Social media is here, embedded and in daily use for many of us. The death of Steve Jobs last month broke all tweeting records as mourners and those wanting to pay tribute tweeted over 10,000 tweets per second in the hours following the news announcement.
The use of social media has grown beyond the domain of the young, and positive business case studies are evolving about profits made from social media campaigns. But the prominence of social media in the business world adds a whole new set of complications and rules for us as business owners.
We have helped friends, business leaders and clients overcome their social media hurdles and the result for some is that social media has become a highly useful tool. It is estimated that approximately 800 million people use Facebook alone. For some industries however it is still emerging and yet to take hold.
After following the ups and downs of social media use in my industry and around the world on my travels, I have noticed four real stand out factors which reflect almost all social media users and non-users.
Type A – The over achiever
While successfully reaching more followers online may take thought and strategy, the amount of time it takes for those same to un-follow is far less. In today’s online world, it’s all about choice and flexibility. People watch, read and listen to what they want, when they want. They can follow who they are interested in and block those they are not. And while it may take a business energy and time to enlist even one follower, the time it takes for that same follower to block them is as quick as the click of a mouse. This is why overly aggressive marketing and advertising online is a no-no from the word go.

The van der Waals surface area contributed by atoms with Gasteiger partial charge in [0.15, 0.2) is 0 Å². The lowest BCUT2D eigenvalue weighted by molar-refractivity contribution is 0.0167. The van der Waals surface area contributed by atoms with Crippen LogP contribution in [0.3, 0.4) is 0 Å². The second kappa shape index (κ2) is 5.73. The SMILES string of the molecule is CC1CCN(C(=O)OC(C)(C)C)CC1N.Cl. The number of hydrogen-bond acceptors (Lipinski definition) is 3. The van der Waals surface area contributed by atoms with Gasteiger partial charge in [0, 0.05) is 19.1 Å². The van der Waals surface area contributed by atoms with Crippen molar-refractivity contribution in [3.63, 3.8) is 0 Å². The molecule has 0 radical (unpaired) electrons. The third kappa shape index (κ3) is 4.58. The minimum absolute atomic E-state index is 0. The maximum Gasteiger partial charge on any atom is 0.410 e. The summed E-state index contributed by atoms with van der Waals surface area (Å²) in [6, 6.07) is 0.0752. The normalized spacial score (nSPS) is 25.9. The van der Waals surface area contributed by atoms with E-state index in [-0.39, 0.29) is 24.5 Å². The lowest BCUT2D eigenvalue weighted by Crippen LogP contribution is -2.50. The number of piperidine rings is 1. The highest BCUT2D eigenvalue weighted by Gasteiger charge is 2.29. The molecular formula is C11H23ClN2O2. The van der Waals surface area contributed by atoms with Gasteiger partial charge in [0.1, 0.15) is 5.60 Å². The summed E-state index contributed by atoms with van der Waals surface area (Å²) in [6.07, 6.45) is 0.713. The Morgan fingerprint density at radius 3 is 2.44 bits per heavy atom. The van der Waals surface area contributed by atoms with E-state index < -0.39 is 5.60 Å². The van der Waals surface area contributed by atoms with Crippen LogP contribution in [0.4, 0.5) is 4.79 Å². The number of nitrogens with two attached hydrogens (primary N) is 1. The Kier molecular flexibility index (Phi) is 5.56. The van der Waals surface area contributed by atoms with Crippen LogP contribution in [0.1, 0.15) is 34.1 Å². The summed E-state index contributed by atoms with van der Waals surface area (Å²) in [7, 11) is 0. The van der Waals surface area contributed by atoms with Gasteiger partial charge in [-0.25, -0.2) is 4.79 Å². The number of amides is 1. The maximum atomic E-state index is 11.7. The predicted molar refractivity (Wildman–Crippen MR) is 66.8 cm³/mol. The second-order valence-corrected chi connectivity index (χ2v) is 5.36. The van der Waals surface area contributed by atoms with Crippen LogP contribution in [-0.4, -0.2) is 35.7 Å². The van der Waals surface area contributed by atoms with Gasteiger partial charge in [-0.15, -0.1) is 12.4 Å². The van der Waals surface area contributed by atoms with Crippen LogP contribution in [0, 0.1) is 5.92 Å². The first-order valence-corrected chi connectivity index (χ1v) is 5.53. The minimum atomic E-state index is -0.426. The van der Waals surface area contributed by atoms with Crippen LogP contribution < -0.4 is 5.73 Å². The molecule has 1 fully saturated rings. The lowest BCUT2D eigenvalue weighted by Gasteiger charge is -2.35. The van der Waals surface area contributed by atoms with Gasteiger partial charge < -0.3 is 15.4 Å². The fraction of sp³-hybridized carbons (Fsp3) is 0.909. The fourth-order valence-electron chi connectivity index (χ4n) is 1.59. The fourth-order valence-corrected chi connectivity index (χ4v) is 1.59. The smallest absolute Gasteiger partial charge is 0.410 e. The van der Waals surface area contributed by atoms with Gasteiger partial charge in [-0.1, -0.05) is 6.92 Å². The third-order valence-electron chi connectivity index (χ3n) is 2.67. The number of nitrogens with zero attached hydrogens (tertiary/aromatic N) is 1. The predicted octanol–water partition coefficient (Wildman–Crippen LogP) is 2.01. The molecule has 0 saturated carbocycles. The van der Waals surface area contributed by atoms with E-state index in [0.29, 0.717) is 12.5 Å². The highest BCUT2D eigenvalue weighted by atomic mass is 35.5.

Treated in the same way as spam, if your audience feels your social media sites offer nothing but an overload of company deals and information, they quickly become unengaged. Expect a backlash from the online community, even your own followers, if your strategy for social media engagement misses the mark.
The over achiever gets hold of social media and goes too hard too fast. Strategise your social media offering. Connect with your audience in a way that engages them, interests and inspires them to encourage others to follow you. One of the biggest social media mistakes I have see are businesses who see social media as a free form of advertising. Don’t bombard your audience.
Type B – The commitment phobe
You wouldn’t let the phone ring out in your office or not answer the door. And it would be rare to go to work and not respond to your inbox. Having an out of date, abandoned social media site is one of the worst mistakes you can make. Using social media is an ongoing commitment that needs strategy and policy. Simply establishing a Facebook page is not enough for you to dust your hands off and be happy with your effort. A blank Twitter feed implies you have had nothing of value to report – not a good message to send to prospects and certainly a risk around connectivity for your business.